The importance of ammonia in the fertilizer industry has been widely acknowledged over the past decades. In view of the upcoming increase of world population and, in turn, food demand, its production rate is likely to increase exponentially. However, considering the high dependence on natural resources and the intensive emission profile of the contemporary ammonia synthesis route, as well as the rigid environmental laws being enforced at a global level, the need to develop a sustainable alternative production route becomes quite imperative. A novel approach toward the synthesis of ammonia has been realized by means of non-thermal plasma technology under ambient operating conditions. Because the given technology is still under development, carrying out a life cycle assessment (LCA) is highly recommended as a means of identifying areas of the chemical process that could be potentially improved for an enhanced environmental performance. For that purpose, in the given research study, a process design for a small-scale plasma-assisted ammonia plant is being proposed and evaluated environmentally for specific design scenarios against the conventional ammonia synthesis employing steam reforming and water electrolysis for hydrogen generation. On the basis of the LCA results, the most contributory factor to the majority of the examined life cycle impact categories for the plasma-assisted process, considering an energy efficiency of 1.9 g NH3/kWh, is the impact of the power consumption of the plasma reactor with its share ranging from 15% to 73%. On a comparative basis, the plasma process powered by hydropower has demonstrated a better overall environmental profile over the two benchmark cases for the scenarios of a 5% and 15% NH3 yield and an energy recovery of 5% applicable to all examined plasma power consumption values.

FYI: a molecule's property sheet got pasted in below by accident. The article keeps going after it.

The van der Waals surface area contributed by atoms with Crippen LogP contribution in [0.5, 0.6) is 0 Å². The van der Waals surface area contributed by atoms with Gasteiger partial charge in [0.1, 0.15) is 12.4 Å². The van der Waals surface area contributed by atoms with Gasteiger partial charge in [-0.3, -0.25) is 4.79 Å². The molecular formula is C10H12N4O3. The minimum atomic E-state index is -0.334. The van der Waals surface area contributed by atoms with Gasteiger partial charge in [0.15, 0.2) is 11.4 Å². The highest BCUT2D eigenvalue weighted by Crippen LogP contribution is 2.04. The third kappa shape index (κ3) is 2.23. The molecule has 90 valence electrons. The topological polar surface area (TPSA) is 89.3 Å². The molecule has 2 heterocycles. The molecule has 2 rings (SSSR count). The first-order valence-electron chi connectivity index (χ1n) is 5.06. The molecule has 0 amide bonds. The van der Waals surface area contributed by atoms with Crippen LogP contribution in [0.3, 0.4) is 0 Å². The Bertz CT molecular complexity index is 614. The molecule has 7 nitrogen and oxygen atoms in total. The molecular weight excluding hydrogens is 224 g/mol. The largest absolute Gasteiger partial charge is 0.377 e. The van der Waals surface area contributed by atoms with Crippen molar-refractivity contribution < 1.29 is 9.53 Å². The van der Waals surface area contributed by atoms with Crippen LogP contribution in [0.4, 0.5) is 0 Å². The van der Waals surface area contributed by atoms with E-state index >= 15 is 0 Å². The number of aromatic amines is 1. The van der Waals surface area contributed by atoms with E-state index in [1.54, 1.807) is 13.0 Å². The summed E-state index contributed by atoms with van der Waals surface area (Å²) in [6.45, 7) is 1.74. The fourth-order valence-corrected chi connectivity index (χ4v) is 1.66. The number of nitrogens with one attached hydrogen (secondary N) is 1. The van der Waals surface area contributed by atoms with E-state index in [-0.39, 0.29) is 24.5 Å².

- environmental impact assessment
- Haber-Bosch process
- plasma-assisted ammonia synthesis
- process design
- renewable ammonia production